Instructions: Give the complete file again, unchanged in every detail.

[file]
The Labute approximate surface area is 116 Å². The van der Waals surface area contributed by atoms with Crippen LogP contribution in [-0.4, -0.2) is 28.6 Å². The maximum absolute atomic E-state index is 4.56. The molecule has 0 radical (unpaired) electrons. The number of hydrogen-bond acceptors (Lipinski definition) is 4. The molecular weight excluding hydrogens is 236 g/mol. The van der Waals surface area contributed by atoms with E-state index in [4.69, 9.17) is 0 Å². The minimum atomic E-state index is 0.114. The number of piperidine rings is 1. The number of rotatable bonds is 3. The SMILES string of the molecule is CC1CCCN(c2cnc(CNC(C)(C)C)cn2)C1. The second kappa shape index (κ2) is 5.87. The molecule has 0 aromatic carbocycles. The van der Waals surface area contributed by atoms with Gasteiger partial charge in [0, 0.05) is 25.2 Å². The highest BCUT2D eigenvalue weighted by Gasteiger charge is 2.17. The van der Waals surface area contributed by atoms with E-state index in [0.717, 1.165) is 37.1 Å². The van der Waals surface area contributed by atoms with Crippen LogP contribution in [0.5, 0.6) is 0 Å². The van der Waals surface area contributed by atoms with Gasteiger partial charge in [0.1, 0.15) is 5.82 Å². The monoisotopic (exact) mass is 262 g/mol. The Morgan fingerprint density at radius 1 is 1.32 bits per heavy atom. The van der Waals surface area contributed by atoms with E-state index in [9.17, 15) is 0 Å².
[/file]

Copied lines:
The Labute approximate surface area is 116 Å². The van der Waals surface area contributed by atoms with Crippen LogP contribution in [-0.4, -0.2) is 28.6 Å². The maximum absolute atomic E-state index is 4.56. The molecule has 0 radical (unpaired) electrons. The number of hydrogen-bond acceptors (Lipinski definition) is 4. The molecular weight excluding hydrogens is 236 g/mol. The van der Waals surface area contributed by atoms with E-state index in [4.69, 9.17) is 0 Å². The minimum atomic E-state index is 0.114. The number of piperidine rings is 1. The number of rotatable bonds is 3. The SMILES string of the molecule is CC1CCCN(c2cnc(CNC(C)(C)C)cn2)C1. The second kappa shape index (κ2) is 5.87. The molecule has 0 aromatic carbocycles. The van der Waals surface area contributed by atoms with Gasteiger partial charge in [0, 0.05) is 25.2 Å². The highest BCUT2D eigenvalue weighted by Gasteiger charge is 2.17. The van der Waals surface area contributed by atoms with E-state index in [0.717, 1.165) is 37.1 Å². The van der Waals surface area contributed by atoms with Crippen LogP contribution in [0.5, 0.6) is 0 Å². The van der Waals surface area contributed by atoms with Gasteiger partial charge in [0.1, 0.15) is 5.82 Å². The monoisotopic (exact) mass is 262 g/mol. The Morgan fingerprint density at radius 1 is 1.32 bits per heavy atom. The van der Waals surface area contributed by atoms with E-state index in [9.17, 15) is 0 Å².